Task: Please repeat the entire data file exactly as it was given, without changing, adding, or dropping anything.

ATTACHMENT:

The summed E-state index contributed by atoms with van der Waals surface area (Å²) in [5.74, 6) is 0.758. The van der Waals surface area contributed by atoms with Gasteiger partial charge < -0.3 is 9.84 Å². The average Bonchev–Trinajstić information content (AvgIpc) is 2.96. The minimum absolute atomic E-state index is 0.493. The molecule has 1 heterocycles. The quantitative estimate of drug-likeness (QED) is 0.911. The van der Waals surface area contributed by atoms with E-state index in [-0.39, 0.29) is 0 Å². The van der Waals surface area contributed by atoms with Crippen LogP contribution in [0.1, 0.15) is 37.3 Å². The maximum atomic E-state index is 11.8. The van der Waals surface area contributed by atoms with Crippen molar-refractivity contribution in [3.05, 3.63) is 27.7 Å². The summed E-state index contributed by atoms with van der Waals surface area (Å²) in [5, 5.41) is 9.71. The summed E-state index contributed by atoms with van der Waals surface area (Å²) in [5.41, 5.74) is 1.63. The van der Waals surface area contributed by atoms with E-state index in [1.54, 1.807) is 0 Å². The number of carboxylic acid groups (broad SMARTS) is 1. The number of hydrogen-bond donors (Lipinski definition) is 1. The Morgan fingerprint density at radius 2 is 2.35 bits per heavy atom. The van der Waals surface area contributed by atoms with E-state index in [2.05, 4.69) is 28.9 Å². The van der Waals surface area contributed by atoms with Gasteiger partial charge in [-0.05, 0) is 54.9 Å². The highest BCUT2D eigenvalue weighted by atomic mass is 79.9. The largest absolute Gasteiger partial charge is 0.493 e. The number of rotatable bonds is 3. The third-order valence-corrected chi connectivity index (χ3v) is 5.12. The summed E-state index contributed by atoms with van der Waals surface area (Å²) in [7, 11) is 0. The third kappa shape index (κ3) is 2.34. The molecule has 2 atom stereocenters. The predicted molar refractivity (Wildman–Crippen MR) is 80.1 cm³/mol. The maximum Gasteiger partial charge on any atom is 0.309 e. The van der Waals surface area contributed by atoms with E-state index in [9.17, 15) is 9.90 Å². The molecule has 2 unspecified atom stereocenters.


The summed E-state index contributed by atoms with van der Waals surface area (Å²) in [5.74, 6) is 0.758. The van der Waals surface area contributed by atoms with Gasteiger partial charge < -0.3 is 9.84 Å². The average Bonchev–Trinajstić information content (AvgIpc) is 2.96. The minimum absolute atomic E-state index is 0.493. The molecule has 1 heterocycles. The quantitative estimate of drug-likeness (QED) is 0.911. The van der Waals surface area contributed by atoms with E-state index in [-0.39, 0.29) is 0 Å². The van der Waals surface area contributed by atoms with Crippen LogP contribution in [0.1, 0.15) is 37.3 Å². The maximum atomic E-state index is 11.8. The van der Waals surface area contributed by atoms with Crippen molar-refractivity contribution in [3.05, 3.63) is 27.7 Å². The summed E-state index contributed by atoms with van der Waals surface area (Å²) in [5, 5.41) is 9.71. The summed E-state index contributed by atoms with van der Waals surface area (Å²) in [5.41, 5.74) is 1.63. The van der Waals surface area contributed by atoms with E-state index in [1.54, 1.807) is 0 Å². The number of carboxylic acid groups (broad SMARTS) is 1. The number of hydrogen-bond donors (Lipinski definition) is 1. The Morgan fingerprint density at radius 2 is 2.35 bits per heavy atom. The van der Waals surface area contributed by atoms with E-state index in [2.05, 4.69) is 28.9 Å². The van der Waals surface area contributed by atoms with Gasteiger partial charge in [-0.05, 0) is 54.9 Å². The highest BCUT2D eigenvalue weighted by atomic mass is 79.9. The largest absolute Gasteiger partial charge is 0.493 e. The number of rotatable bonds is 3. The third-order valence-corrected chi connectivity index (χ3v) is 5.12. The summed E-state index contributed by atoms with van der Waals surface area (Å²) in [7, 11) is 0. The third kappa shape index (κ3) is 2.34. The molecule has 2 atom stereocenters. The predicted molar refractivity (Wildman–Crippen MR) is 80.1 cm³/mol. The maximum Gasteiger partial charge on any atom is 0.309 e. The van der Waals surface area contributed by atoms with E-state index in [9.17, 15) is 9.90 Å². The molecule has 2 unspecified atom stereocenters.